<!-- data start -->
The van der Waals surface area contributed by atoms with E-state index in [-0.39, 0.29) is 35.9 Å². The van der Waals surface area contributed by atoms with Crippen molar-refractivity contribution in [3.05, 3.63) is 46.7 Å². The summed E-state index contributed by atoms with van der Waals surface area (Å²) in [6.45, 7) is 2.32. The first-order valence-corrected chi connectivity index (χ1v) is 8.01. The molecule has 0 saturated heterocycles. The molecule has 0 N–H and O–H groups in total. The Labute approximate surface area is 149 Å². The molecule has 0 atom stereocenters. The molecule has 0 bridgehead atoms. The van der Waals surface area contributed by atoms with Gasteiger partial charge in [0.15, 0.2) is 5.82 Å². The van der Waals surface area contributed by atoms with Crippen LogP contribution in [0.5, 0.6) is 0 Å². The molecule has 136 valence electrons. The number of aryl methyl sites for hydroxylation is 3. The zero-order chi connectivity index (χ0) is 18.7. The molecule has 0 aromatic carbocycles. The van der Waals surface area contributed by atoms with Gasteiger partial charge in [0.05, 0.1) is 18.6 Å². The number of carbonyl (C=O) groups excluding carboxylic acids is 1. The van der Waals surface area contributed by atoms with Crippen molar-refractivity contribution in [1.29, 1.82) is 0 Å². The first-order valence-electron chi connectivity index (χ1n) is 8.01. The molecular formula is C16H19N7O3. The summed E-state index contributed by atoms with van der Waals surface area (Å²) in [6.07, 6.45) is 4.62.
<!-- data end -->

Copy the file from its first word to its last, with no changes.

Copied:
The van der Waals surface area contributed by atoms with E-state index in [-0.39, 0.29) is 35.9 Å². The van der Waals surface area contributed by atoms with Crippen molar-refractivity contribution in [3.05, 3.63) is 46.7 Å². The summed E-state index contributed by atoms with van der Waals surface area (Å²) in [6.45, 7) is 2.32. The first-order valence-corrected chi connectivity index (χ1v) is 8.01. The molecule has 0 saturated heterocycles. The molecule has 0 N–H and O–H groups in total. The Labute approximate surface area is 149 Å². The molecule has 0 atom stereocenters. The molecule has 0 bridgehead atoms. The van der Waals surface area contributed by atoms with Gasteiger partial charge in [0.15, 0.2) is 5.82 Å². The van der Waals surface area contributed by atoms with Crippen LogP contribution in [0.5, 0.6) is 0 Å². The molecule has 136 valence electrons. The number of aryl methyl sites for hydroxylation is 3. The zero-order chi connectivity index (χ0) is 18.7. The molecule has 0 aromatic carbocycles. The van der Waals surface area contributed by atoms with Gasteiger partial charge in [0.05, 0.1) is 18.6 Å². The number of carbonyl (C=O) groups excluding carboxylic acids is 1. The van der Waals surface area contributed by atoms with Crippen molar-refractivity contribution in [1.29, 1.82) is 0 Å². The first-order valence-electron chi connectivity index (χ1n) is 8.01. The molecular formula is C16H19N7O3. The summed E-state index contributed by atoms with van der Waals surface area (Å²) in [6.07, 6.45) is 4.62.